Designing Pro-Health Competition Policies in Developing Countries
By Vitor Henrique Pinto Ido
Competition law and policy has become an important tool for countries to promote access to pharmaceuticals. How can countries design and enforce competition policies that are suitable to the particularities of developing countries? What are the main anti-competitive tactics in the pharmaceutical sector, and how should they be dealt with? This paper deals with these issues, taking into account the socio-economic relevance of access to health products. It finds that developing countries should apply their competition laws in the pharmaceutical sector more actively, and that there is ample policy space under international law to do so. It provides an overview of the way in which competition policies have been applied in some industrialized and developing countries and explores how such policies can be designed and implemented in the context of developing countries.
Practical Implications of ‘Vaccine Nationalism’: A Short-Sighted and Risky Approach in Response to COVID-19
By Muhammad Zaheer Abbas, PhD
To end the COVID-19 pandemic and ensure a return of normalcy, an effective and safe vaccine is the best hope. The vaccine nationalism approach, adopted by some countries to gain preferential access to emerging COVID-19 vaccines, poses a threat to the fair and equitable distribution of the potential vaccines across the globe. This research paper critically evaluates the approach of vaccine nationalism and argues that this self-centred political behaviour of leaving others behind is short-sighted, potentially risky, morally indefensible, and practically inefficient in containing the pandemic. This paper highlights why it is important for national governments to support the collaborative and coordinated effort of the COVID-19 Vaccines Global Access (COVAX) facility for the timely development and efficient delivery of potential COVID-19 vaccines. It concludes that an effective response to the current health and economic crisis should be guided by values of international solidarity, multilateralism, equality, and global collaboration. It proposes the adoption of an enforceable global framework to address the concerns arising from the combination of vaccine nationalism and intellectual property exclusivities.
The COVID-19 pandemic has revealed that, despite the magnitude of the global health challenges it has to face, the WHO is currently unable to fully enforce its directives, norms and standards. It also shows that its funding is neither sustainable nor adequate to respond effectively to current and future global health crises. Overreliance on voluntary targeted funding puts at risk its capacity to operate as the global agency responsible for public health. These are some of the main challenges facing the WHO today.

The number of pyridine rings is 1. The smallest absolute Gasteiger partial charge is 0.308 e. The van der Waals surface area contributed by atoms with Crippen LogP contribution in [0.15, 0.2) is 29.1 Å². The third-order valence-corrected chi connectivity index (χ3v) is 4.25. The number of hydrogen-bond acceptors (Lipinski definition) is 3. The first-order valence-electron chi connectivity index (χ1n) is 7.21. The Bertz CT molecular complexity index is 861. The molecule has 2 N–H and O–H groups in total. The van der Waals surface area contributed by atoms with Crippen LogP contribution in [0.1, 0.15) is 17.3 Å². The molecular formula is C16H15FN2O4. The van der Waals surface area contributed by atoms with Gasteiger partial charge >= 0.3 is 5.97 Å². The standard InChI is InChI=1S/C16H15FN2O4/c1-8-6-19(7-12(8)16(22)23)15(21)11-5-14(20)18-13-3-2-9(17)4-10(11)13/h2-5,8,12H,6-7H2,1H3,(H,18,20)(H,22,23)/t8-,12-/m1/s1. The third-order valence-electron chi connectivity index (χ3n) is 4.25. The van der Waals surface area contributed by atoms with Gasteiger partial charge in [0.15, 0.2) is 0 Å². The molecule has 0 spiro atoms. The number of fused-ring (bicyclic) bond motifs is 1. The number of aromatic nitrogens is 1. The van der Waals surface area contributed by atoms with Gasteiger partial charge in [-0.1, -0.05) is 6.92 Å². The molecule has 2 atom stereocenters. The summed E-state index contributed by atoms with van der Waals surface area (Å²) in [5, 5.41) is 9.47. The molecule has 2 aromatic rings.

Creative imitation at the front of pharma biotechnology opportunities: some lessons from late late industrialization countries
By Pablo Lavarello and Sebastián Sztulwark
Given that high-cost biopharmaceutical drug patents have started to expire since the early 2000s, biotechnology opens up opportunities for developing countries to pursue an upgrading process by entering the sector as early imitators. Developing these opportunities was transformed on priority needs of health systems since the outbreak of COVID-19. Certain developing countries have advanced in a strategy of imitating biotechnological reference drugs once their patents have expired, opening a possibility for a catching up process.
Webinar: Towards Justice in the International Economic Order: Proposals from the South
This webinar is a collaboration between Afronomicslaw and the South Centre, Geneva, to mark the 25th anniversary of the South Centre. Both the South Centre and Afronomicslaw share a commitment to the protection and promotion of the development interests of countries of the Global South.
The theme of the webinar “Towards Justice in the International Economic Order: Proposals from the South” reflects this shared commitment. In particular, the webinar will focus on selected initiatives proposed by the Global South. An important premise of the webinar presentations will be that the countries of the Global South are not mere spectators in the construction of the global order. Among the issues that the webinar will discuss will be access and a development-oriented approach to the WTO TRIPS Council (including the recent waiver proposal by South Africa and India on TRIPS obligations, and attempts to reframe the e-commerce and IP agenda). It will also reflect on the soon to be launched African Sovereign Debt Justice Network (AfSDJN), relating to issues of sovereign debt that have become particularly germane in light of the COVID-19 pandemic.